Mellon Foundation Supports Four More University Press Collaborations

The Andrew W. Mellon Foundation has awarded grants in support of four proposed collaborative projects in the underserved scholarly fields of Slavic Studies, American Literatures, South Asian Studies, and Ethnomusicology. The grants, which follow on the earlier announcements of funding for University of North Carolina Press and UNC Chapel Hill's "Publishing the Long Civil Rights Movement" and University of Minnesota Press and the Institute for Advanced Study at UMN's "Quadrant" program, represent the Mellon Foundation's increasing efforts toward supporting collaborations to facilitate wider dissemination of scholarly research.

The AAUP member presses working together on the Slavic Studies project are University of Wisconsin Press, Northwestern University Press, and the University of Pittsburgh Press. The Mellon initiative will allow the three presses to publish and promote first monographs in Russian, East European, and Central Asian Studies by junior scholars, helping those scholars in developing their careers by supporting their development as authors and arranging for book tours. The project web site can be found at www.mellonslavicstudies.org.

New York University Press leads the American Studies Initiative collaboration with Fordham University Press, Rutgers University Press, Temple University Press, and the University of Virginia Press to publish emerging scholars' first books in the English-language literatures of Central and North America and the Caribbean. For this project, a shared, centralized, external editorial service will be created to handle all editorial and production aspects of books published by the initiative. The American Literatures Initiative web site is www.americanliteratures.org.

"South Asian Studies across the Disciplines" will focus on giving scholars increased access to archival materials, exploring new methods and theories, and foster cross-discipline scholarship that is both broad and deep. The initiative, led by Columbia University Press in collaboration with University of California Press and University of Chicago Press, will build upon the strength of each university's faculty, appointing Dipesh Chakrabarty (Chicago, history), Sheldon Pollock (Columbia, literature), and Sanjay Subrahmanyam (UCLA, history) as series editors. The aim is to publish six monographs per year, with each press responsible for two series editions.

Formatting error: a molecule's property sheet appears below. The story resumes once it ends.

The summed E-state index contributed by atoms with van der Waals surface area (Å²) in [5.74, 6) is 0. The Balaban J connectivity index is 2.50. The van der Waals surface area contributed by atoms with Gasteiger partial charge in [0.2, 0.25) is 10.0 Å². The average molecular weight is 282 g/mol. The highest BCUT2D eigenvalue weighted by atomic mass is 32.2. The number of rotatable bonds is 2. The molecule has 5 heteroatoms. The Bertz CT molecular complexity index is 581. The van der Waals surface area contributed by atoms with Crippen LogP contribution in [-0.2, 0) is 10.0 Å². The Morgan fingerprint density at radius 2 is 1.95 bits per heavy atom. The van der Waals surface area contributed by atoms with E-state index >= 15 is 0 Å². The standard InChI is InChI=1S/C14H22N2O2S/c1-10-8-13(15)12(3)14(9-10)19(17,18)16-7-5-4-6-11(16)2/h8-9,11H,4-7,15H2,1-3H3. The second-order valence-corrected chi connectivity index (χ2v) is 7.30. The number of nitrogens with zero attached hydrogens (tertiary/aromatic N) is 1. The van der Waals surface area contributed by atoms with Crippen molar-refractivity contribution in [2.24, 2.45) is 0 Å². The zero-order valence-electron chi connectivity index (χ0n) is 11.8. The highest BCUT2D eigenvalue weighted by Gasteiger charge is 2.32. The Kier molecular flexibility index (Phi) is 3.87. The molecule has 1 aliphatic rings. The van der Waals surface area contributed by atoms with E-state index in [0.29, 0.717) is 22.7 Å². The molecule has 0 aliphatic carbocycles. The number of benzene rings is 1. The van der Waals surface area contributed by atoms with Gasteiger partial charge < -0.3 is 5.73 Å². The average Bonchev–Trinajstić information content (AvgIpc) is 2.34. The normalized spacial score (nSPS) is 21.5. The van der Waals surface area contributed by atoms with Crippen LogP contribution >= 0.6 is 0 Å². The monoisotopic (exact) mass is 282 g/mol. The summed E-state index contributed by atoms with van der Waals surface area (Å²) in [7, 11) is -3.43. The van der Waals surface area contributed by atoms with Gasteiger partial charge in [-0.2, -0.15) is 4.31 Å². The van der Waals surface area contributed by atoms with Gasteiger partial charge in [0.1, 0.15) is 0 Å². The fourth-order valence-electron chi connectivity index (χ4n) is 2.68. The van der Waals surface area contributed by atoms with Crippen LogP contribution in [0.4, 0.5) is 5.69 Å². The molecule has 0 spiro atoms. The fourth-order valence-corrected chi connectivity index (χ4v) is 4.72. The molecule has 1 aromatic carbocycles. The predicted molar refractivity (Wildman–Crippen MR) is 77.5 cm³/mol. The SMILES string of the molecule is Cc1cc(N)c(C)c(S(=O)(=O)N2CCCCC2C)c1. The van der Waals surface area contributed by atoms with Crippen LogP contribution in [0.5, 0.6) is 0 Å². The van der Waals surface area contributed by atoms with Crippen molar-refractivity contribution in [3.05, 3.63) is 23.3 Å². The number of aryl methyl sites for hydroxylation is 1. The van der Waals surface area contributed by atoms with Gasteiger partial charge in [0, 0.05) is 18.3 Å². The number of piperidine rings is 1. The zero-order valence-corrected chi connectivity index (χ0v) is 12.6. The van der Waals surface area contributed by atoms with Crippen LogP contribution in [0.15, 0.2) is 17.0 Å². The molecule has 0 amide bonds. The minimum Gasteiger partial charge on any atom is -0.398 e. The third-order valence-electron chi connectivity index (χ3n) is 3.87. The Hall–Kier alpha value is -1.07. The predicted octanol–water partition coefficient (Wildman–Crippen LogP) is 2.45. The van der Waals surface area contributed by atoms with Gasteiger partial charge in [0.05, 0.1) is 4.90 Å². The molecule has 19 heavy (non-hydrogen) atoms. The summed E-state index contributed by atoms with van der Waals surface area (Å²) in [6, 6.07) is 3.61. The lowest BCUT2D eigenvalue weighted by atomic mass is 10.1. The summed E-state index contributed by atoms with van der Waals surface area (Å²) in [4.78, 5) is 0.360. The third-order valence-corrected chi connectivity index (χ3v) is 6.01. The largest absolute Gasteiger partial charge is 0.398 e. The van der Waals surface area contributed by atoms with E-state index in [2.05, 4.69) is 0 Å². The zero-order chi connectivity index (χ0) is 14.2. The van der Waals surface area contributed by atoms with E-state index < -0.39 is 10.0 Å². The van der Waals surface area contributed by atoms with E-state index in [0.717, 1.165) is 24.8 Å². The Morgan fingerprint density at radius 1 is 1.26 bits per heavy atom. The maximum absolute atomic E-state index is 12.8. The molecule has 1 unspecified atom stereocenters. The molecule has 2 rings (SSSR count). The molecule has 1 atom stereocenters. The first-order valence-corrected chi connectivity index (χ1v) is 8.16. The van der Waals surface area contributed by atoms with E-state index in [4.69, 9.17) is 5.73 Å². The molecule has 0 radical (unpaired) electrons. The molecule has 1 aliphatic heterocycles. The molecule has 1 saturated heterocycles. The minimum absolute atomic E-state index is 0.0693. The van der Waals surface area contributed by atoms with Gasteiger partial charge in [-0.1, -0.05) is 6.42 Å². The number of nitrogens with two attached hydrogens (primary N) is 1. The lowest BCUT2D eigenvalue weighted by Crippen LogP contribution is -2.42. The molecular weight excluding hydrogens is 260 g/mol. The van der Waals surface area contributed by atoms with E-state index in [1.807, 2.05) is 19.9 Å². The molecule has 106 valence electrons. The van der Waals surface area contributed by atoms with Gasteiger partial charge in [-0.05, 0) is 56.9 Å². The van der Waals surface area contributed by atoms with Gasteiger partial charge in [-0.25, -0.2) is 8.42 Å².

Indiana University Press, Kent State University Press, and Temple University Press form the ethnomusicology collaboration, and the Mellon Foundation has awarded them a one-year planning grant to establish the best methods for publishing related scholarship online. The planning phase will also explore potential partnerships with information technology vendors to aid in presenting and distributing this scholarship.

In a related effort, the Mellon Foundation is also funding programs that seek to further advance the efforts of humanities scholars by tightening the relationships between universities and their presses. University of North Carolina Press has joined with UNC Chapel Hill for the print and digital publication project, "Publishing the Long Civil Rights Movement," for which the team has been awarded a three-year Mellon grant.

University of Minnesota Press and the Institute for Advanced Study at the University of Minnesota will also receive funding for their interdisciplinary research and publication project, "Quadrant," which will create research residencies for scholars and endeavor to publish the fruits of such research. Quadrant will itself be composed of four collaborative groups, Design and Architecture, Environmental Sustainability, Global Cultures, and Health and Society.

Together these Mellon grants are helping university presses discover new and innovative ways to promote and disseminate scholarship, by creating an environment in which a greater variety of projects can see the light of day. By pooling resources, it is hoped that presses will be able to accept monographs by emerging scholars that would not have been viable before, and in turn the universities will benefit by these scholars' increased profiles in the academic community.

Shaun Manning
Communications Coordinator, AAUP